Talking with Your Kids About Heroin
Having meaningful, ongoing conversations about the use of substances, including illegal drugs like heroin, is an essential part of helping to keep your child safe from the harm these drugs can have on a young person’s life.
Get ready to talk to your child with these suggestions
Find out what your adolescent or young adult child knows (or think they know) about heroin. Ask questions like:
- What have you heard about heroin?
- What do you know about it and how addictive it is compared to other substances?
- Where did you get this information?
- Does anyone in your school take or sell heroin? Do any of your friends?
- Have you ever been offered heroin? If so, what did you say? If not, what would you say?
- What are the signs of a heroin overdose? What would you do if you witnessed someone overdosing on heroin or another opioid?
Use open-ended questions like: “What do you think motivates kids to take heroin?” or “What do you think causes people to overdose?
Use active listening. Be curious as to what your teen or young adult thinks about the use of illegal drugs.
Repeat or reflect back what your child answers to let them know you’ve heard what they have said. Reflections do not mean that you necessarily agree, but that you understand what your child was trying to convey.
Choose a good time and place. Look for opportunities to talk when both you and your child are most receptive. While it may be tempting to start a conversation when your child is rushing off to school or work, it is not ideal. Some parents find taking a walk, going for a drive or working on chores together are good times for conversations about drugs.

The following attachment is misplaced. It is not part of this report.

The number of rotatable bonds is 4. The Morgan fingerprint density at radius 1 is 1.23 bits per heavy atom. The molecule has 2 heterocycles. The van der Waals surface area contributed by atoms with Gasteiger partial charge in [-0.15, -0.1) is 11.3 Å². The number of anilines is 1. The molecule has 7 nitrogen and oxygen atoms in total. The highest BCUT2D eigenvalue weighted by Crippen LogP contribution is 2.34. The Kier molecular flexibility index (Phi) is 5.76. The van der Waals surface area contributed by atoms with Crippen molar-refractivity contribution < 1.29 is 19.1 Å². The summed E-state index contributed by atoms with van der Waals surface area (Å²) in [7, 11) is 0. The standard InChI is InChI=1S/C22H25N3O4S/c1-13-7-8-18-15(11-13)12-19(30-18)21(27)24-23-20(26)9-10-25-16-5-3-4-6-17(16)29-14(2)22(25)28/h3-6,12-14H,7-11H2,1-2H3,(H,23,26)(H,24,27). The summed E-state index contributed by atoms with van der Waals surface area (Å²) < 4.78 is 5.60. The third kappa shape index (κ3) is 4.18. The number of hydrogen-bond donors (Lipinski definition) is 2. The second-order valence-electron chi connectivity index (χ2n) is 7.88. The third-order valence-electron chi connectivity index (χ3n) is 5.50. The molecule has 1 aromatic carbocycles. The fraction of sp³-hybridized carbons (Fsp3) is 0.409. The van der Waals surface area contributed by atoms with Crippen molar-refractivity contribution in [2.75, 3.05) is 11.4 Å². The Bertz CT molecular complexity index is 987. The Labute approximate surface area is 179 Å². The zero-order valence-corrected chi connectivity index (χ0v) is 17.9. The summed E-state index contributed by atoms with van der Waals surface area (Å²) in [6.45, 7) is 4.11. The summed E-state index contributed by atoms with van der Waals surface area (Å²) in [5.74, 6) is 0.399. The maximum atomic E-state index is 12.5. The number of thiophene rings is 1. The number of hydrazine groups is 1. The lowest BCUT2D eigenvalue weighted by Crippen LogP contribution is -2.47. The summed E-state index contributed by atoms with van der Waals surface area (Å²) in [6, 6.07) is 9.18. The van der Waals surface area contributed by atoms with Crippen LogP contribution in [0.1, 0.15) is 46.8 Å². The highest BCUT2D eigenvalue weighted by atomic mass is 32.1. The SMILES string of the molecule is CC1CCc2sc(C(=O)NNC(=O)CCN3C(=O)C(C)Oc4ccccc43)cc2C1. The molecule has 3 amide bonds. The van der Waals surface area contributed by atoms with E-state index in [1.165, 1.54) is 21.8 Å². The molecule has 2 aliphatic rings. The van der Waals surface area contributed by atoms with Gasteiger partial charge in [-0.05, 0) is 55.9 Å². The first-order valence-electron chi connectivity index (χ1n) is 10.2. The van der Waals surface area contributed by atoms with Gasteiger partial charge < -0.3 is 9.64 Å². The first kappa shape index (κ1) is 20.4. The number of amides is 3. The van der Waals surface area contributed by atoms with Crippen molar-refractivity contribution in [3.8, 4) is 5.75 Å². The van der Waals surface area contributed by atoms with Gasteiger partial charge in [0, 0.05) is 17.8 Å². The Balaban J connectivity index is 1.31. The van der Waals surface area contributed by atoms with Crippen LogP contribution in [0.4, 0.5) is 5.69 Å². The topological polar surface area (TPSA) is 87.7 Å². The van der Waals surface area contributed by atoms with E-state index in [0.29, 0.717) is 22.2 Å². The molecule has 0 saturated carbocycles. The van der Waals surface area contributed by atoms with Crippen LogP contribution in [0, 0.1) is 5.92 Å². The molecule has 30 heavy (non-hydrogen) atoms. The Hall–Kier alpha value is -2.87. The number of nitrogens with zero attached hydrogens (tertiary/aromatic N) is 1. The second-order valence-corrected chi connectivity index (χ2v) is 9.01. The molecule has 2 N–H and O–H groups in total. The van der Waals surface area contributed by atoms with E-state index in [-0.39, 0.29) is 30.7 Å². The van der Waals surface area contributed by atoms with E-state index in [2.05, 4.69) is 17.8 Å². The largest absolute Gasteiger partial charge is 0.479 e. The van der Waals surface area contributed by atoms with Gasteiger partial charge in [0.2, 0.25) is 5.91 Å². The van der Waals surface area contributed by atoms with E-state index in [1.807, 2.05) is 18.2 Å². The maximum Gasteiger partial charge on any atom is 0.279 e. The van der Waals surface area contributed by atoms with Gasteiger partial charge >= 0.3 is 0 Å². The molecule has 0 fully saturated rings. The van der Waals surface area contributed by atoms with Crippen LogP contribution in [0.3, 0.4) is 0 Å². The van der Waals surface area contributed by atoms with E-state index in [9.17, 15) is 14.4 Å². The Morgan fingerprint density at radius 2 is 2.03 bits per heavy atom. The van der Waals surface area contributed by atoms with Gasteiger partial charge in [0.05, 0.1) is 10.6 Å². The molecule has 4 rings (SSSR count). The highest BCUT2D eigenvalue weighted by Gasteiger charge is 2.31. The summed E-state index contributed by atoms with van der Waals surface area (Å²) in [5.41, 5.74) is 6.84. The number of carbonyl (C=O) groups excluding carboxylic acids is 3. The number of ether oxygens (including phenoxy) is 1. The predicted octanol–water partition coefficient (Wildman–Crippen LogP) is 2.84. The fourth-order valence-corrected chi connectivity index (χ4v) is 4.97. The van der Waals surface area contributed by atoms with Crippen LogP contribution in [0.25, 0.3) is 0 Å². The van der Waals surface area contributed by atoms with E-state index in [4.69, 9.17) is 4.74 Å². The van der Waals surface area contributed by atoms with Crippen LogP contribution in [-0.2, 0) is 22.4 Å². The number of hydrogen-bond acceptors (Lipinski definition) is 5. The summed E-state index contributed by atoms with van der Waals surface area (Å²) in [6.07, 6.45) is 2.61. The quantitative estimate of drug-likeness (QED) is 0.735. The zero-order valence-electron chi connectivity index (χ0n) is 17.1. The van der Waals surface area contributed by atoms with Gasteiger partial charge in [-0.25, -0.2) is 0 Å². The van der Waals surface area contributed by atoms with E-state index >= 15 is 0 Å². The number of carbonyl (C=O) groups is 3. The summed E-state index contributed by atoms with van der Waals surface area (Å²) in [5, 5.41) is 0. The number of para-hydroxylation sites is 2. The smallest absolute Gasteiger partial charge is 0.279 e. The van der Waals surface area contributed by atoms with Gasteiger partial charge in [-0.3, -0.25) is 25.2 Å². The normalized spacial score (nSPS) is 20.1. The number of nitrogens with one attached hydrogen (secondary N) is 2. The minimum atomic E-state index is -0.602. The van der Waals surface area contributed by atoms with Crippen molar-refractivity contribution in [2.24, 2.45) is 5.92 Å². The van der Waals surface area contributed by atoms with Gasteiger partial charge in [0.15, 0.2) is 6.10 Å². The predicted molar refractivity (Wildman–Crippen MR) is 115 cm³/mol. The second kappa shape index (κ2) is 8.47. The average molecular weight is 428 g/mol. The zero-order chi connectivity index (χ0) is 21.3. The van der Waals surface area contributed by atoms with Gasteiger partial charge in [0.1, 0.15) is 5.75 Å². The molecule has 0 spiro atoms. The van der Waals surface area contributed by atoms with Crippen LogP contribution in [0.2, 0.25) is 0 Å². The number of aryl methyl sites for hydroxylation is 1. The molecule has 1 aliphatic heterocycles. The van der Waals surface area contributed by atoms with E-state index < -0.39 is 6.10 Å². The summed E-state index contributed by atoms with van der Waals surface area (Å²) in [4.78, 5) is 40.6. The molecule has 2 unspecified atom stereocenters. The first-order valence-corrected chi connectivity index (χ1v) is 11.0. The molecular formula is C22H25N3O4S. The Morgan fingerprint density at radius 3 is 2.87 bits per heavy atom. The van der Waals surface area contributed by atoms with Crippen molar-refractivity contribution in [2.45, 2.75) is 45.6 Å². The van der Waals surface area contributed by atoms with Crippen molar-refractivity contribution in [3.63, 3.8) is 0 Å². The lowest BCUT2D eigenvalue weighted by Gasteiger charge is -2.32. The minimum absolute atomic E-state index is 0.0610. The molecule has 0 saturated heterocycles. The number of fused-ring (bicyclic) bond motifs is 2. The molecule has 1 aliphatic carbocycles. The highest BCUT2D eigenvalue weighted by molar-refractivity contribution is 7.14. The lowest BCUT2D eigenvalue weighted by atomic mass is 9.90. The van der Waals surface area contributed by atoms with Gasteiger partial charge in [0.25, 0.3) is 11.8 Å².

Talk about the short – and long-term effects that illegal drugs can have on their mental and physical health, safety and ability to make decisions that will keep them from serious harm.
Talk about their future plans. Ask your child what might happen if they make a choice to experiment with heroin. This helps your child to think about their future, and what their personal boundaries might be around substance use.e
The teen years can be tough. Offer empathy & support and let your child know that you understand they might struggles sometimes, but substances are not a useful or healthy way to cope with problems. Remind them that you are always there to support and guide them.
Understand your influence as a parent. Teens say that when it comes to making choices about whether to use alcohol and other drugs, their parents are the most important influencers.
Clearly communicate that the use of heroin and illegal drugs of any kind can have negative consequences to their mental and physical health. People who use heroin risk developing an addiction to the substance. Also, fentanyl and fentanyl analogues in heroin and other street drugs has made the use of these drugs extremely dangerous and potentially lethal, even if used once.